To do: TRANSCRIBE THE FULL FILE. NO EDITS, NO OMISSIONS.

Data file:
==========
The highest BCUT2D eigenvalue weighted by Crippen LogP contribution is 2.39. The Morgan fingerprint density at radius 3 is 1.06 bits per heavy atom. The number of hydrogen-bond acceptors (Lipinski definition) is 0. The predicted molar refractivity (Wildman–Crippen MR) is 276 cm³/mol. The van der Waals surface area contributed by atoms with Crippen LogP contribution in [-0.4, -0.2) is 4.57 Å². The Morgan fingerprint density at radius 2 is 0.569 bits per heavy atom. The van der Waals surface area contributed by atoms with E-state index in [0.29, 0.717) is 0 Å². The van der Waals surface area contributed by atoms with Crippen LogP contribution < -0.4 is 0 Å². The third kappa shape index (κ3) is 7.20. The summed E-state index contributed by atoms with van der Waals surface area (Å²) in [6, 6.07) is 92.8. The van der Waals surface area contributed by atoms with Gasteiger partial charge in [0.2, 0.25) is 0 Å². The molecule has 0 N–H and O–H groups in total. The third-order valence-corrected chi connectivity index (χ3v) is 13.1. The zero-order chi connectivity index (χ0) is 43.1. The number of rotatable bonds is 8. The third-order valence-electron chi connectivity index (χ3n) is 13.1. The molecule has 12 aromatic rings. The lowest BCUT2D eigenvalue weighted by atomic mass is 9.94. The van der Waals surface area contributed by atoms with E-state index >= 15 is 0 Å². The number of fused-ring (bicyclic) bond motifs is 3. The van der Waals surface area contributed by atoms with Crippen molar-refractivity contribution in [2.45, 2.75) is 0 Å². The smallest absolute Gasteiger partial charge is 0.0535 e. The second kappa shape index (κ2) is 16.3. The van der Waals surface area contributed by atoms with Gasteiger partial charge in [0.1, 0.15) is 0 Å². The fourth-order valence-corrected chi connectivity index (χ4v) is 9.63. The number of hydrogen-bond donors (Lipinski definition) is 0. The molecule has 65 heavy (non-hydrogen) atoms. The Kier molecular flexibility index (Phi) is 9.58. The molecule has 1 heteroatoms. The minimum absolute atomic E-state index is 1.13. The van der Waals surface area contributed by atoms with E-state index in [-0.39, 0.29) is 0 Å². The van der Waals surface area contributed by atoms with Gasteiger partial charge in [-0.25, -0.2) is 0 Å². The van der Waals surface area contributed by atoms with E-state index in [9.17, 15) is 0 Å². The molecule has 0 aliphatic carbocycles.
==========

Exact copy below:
The highest BCUT2D eigenvalue weighted by Crippen LogP contribution is 2.39. The Morgan fingerprint density at radius 3 is 1.06 bits per heavy atom. The number of hydrogen-bond acceptors (Lipinski definition) is 0. The predicted molar refractivity (Wildman–Crippen MR) is 276 cm³/mol. The van der Waals surface area contributed by atoms with Crippen LogP contribution in [-0.4, -0.2) is 4.57 Å². The Morgan fingerprint density at radius 2 is 0.569 bits per heavy atom. The van der Waals surface area contributed by atoms with E-state index in [0.29, 0.717) is 0 Å². The van der Waals surface area contributed by atoms with Crippen LogP contribution < -0.4 is 0 Å². The third kappa shape index (κ3) is 7.20. The summed E-state index contributed by atoms with van der Waals surface area (Å²) in [6, 6.07) is 92.8. The van der Waals surface area contributed by atoms with Gasteiger partial charge in [0.2, 0.25) is 0 Å². The molecule has 0 N–H and O–H groups in total. The third-order valence-corrected chi connectivity index (χ3v) is 13.1. The zero-order chi connectivity index (χ0) is 43.1. The number of rotatable bonds is 8. The third-order valence-electron chi connectivity index (χ3n) is 13.1. The molecule has 12 aromatic rings. The lowest BCUT2D eigenvalue weighted by atomic mass is 9.94. The van der Waals surface area contributed by atoms with E-state index >= 15 is 0 Å². The number of fused-ring (bicyclic) bond motifs is 3. The van der Waals surface area contributed by atoms with Crippen molar-refractivity contribution in [2.45, 2.75) is 0 Å². The smallest absolute Gasteiger partial charge is 0.0535 e. The second kappa shape index (κ2) is 16.3. The van der Waals surface area contributed by atoms with Gasteiger partial charge in [0.1, 0.15) is 0 Å². The fourth-order valence-corrected chi connectivity index (χ4v) is 9.63. The number of hydrogen-bond donors (Lipinski definition) is 0. The molecule has 65 heavy (non-hydrogen) atoms. The Kier molecular flexibility index (Phi) is 9.58. The molecule has 1 heteroatoms. The minimum absolute atomic E-state index is 1.13. The van der Waals surface area contributed by atoms with E-state index in [-0.39, 0.29) is 0 Å². The van der Waals surface area contributed by atoms with Gasteiger partial charge in [-0.25, -0.2) is 0 Å². The van der Waals surface area contributed by atoms with E-state index in [9.17, 15) is 0 Å². The molecule has 0 aliphatic carbocycles.